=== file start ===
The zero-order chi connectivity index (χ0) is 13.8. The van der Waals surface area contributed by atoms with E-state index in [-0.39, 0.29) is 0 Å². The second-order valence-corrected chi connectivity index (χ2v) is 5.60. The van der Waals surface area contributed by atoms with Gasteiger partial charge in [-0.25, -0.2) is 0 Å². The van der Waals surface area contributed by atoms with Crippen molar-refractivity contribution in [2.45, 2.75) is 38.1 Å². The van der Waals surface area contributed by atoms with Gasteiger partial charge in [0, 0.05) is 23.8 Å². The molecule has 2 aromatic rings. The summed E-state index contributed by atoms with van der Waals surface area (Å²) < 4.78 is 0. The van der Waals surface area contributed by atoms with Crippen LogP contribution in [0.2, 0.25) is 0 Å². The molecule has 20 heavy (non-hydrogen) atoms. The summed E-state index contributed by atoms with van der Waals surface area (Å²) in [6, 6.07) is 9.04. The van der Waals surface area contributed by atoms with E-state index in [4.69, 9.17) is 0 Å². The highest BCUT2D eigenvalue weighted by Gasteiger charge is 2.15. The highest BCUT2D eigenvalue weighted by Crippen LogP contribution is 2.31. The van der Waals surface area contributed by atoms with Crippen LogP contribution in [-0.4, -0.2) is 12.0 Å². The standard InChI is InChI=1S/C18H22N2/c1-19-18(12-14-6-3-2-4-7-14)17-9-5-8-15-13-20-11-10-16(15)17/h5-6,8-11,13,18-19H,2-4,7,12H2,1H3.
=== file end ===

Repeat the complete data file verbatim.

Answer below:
The zero-order chi connectivity index (χ0) is 13.8. The van der Waals surface area contributed by atoms with E-state index in [-0.39, 0.29) is 0 Å². The second-order valence-corrected chi connectivity index (χ2v) is 5.60. The van der Waals surface area contributed by atoms with Gasteiger partial charge in [-0.25, -0.2) is 0 Å². The van der Waals surface area contributed by atoms with Crippen molar-refractivity contribution in [2.45, 2.75) is 38.1 Å². The van der Waals surface area contributed by atoms with Gasteiger partial charge in [0, 0.05) is 23.8 Å². The molecule has 2 aromatic rings. The summed E-state index contributed by atoms with van der Waals surface area (Å²) < 4.78 is 0. The van der Waals surface area contributed by atoms with Crippen LogP contribution in [0.2, 0.25) is 0 Å². The molecule has 20 heavy (non-hydrogen) atoms. The summed E-state index contributed by atoms with van der Waals surface area (Å²) in [6, 6.07) is 9.04. The van der Waals surface area contributed by atoms with E-state index in [4.69, 9.17) is 0 Å². The highest BCUT2D eigenvalue weighted by Gasteiger charge is 2.15. The highest BCUT2D eigenvalue weighted by Crippen LogP contribution is 2.31. The van der Waals surface area contributed by atoms with Crippen LogP contribution in [-0.4, -0.2) is 12.0 Å². The standard InChI is InChI=1S/C18H22N2/c1-19-18(12-14-6-3-2-4-7-14)17-9-5-8-15-13-20-11-10-16(15)17/h5-6,8-11,13,18-19H,2-4,7,12H2,1H3.